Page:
Christmas Lullaby - Liner Notes

1. The Holly and the Ivy
The use of holly and ivy at religious winter celebrations has pre-Christian roots. In early pagan traditions, the holly was a masculine symbol and ivy feminine. Lines in the song such as “The rising of the sun” refer to celebrations of the winter solstice. Evergreen holly is also revered in many cultures as a symbol of defiance of the harsh winter weather. Holly and ivy became Christian symbols in the Middle Ages. The wreath of holly represented the crown of thorns worn by Christ.

2. Away in a Manger
Religious reformer Martin Luther is considered by some to be the composer of this carol, although without question the modern version comes from nineteenth-century American composer William James Kirkpatrick. The first two verses were by an anonymous author as part of the Little Children’s Book for Schools and Families by J. C. File, and the third verse is by John Thomas McFarland (1851-1913).
Flow Gently Sweet Afton
The poem by Robert Burns was first published in the Scots Musical Museum in 1792. The melody was written by Alexander Hume. The carol “Away in a Manger” has often been sung to this same tune.

3. The Snow Lay on the Ground
This is a traditional Irish carol with words set to the hymn “Venite Adoremus.”
The snow lay on the ground
The stars shown bright
When Christ our Lord was born
On Christmas night.
Venite adoremus dominum

4. Polish Lullaby (Lulajze Jezuniu)
Also known as Jesus’ Lullaby, this melody was adapted by Chopin and appeared in his Scherzo in B minor, Opus 20.
Cold Is the Morning
Many different lyrics in a number of languages have been set to this Czech melody, including French, German, and English.
Cold is the morning and bleak is the day
Warm are our hearts as the sunshine of May

5. A Prayer for St. Bridget (Gabhaim Molta Bríde)
According to legend, St. Bridget was the daughter of Dubhthach, a chieftain of Ireland, and Brocca, a slave at his court. Bridget was born in 452 A.D. near Dundalk in County Louth. She set up her famous Convent of Cill-Dara (Kildare) in 468 A.D. Bridget was lovingly called the “Queen of the South” and the “Mary of the Gael,” and according to The Book of Armagh, she enjoyed a wonderful friendship with St. Patrick. Briget died February 1, 525 A.D.
Gabriel’s Message
This Basque carol about the Annunciation dates from the early nineteenth century.
The Angel Gabriel from heaven came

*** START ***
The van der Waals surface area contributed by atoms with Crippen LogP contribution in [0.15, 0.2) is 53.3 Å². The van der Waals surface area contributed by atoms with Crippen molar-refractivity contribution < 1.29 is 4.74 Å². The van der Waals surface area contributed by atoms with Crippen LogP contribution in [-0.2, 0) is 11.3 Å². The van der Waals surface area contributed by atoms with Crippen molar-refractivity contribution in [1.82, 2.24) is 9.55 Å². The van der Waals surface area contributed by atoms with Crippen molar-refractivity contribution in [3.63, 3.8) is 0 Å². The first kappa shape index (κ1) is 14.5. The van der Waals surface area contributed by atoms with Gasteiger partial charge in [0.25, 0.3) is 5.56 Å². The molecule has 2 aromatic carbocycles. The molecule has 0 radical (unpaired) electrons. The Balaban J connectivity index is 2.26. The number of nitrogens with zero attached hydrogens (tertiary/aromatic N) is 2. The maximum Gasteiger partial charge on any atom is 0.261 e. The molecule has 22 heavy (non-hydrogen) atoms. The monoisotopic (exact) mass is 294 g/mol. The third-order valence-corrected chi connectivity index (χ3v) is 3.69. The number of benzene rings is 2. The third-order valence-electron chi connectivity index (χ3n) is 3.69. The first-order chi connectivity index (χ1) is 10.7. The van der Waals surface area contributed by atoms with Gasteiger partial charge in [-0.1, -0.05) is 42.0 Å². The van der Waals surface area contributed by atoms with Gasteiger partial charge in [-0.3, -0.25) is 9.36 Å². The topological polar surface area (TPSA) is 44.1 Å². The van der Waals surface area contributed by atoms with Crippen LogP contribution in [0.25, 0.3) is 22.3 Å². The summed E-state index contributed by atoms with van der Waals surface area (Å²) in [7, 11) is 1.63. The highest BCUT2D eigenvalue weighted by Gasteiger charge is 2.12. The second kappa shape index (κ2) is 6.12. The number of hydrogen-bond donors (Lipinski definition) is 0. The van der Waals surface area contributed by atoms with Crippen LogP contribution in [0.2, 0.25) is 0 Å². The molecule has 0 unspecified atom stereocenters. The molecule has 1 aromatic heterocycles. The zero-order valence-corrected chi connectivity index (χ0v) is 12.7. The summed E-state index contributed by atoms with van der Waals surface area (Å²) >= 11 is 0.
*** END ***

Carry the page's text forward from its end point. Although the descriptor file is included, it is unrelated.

His wings as drifted snow, his eyes as flame.

6. Christ Child's Lullaby
This carol from the Outer Hebrides Islands was originally a Gaelic carol titled “Taladh Chriasda.” “Christ Child's Lullaby” was translated into English in 1855. It is said that Father Ranald Rankin wrote verses for his congregation in Maidert to sing in Gaelic at Midnight Mass on Christmas Eve, as it is to this day in Scottish churches.

7. St. Basil’s Hymn (The Kalanta of the New Year)
This is Malcolm Dalglish’s arrangement of the Greek Orthodox carol, adapted by Kim for the harp. Greek children would sing this song continuously on New Year’s Day until they were paid to stop. For Malcolm’s vocal arrangement, go to

8. In the Bleak Midwinter
The lyrics to this hymn are a poem by the English poet Christina Rossetti (1830-1894). The poem evolved into a hymn and became popular when Gustav Holst (1874-1934) wrote the tune “Cranham” specifically for the text in 1906.

9. Verbum Supernum Prodiens
This hymn comes from approximately the seventh century. It was one of a group of hymns sung in daily devotions during Advent (the four weeks before Christmas).

10. The First Noël
Use of the word Nowell in English is first seen in Chaucer’s Canterbury Tales in the fourteenth century. The word comes from the French word Noël, meaning Christmas. The carol’s origin was considered to be French but is now believed to be sixteenth-century English. The melody of the refrain “Born is the King” was modified in the nineteenth century, and the changes became permanent.

11. Of the Father’s Love Begotten
Aurelius Clemens Prudentius wrote the original text “Corde natus ex Parentis” in the fourth century. Prudentius was a prominent writer in the Roman empire who became a Christian poet. The text was translated and set to the melody “Divinum Mysterium” by John Mason Neale in 1854. The melody comes from the collection Piae Cantiones Ecclesiasticae et Scholasticae written in 1852.

12. Scottish Lullaby
This Scottish melody dates from the seventeenth century. It is also known as “O My Deir Heart,” “Balloo Lammy,” and “Balulalow.”
O my deir heart, young Jesus sweet,
Prepare thy cradle in my spreit;
And I sall rock thee in my heart
And never mair from thee depart.

13. Lo, How a Rose E’er Blooming
This hymn was originally a sixteenth-century German Catholic song that compared Mary to a rose, in reference to the Song of Solomon 2:1—“I am [the] rose of Sharon, [and the] lily of the valleys.”

14. The Babe of Bethlehem
This song is from the shape-note tradition and appears in the book Southern Harmony by William Walker (1853). In this type of group singing, the note heads have four different shapes to indicate their pitch in the musical scale.
The city's name is Bethlehem
In which God hath appointed,
This glorious morn a Savior's born
For him God hath anointed.

15. Silent Night
In the Austrian village Oberndorf, when the church organ broke on Christmas Eve, 1818, Fr. Joseph Moor was requested to come up with a replacement piece of music suitable for non-organ instruments. Within several hours Moor wrote the words for this hymn, and schoolteacher Franz Gruber composed the music for voices and guitar. After Christmas the tune was popularized by traveling vocalists. Tyrolean singers eventually brought the song to America.

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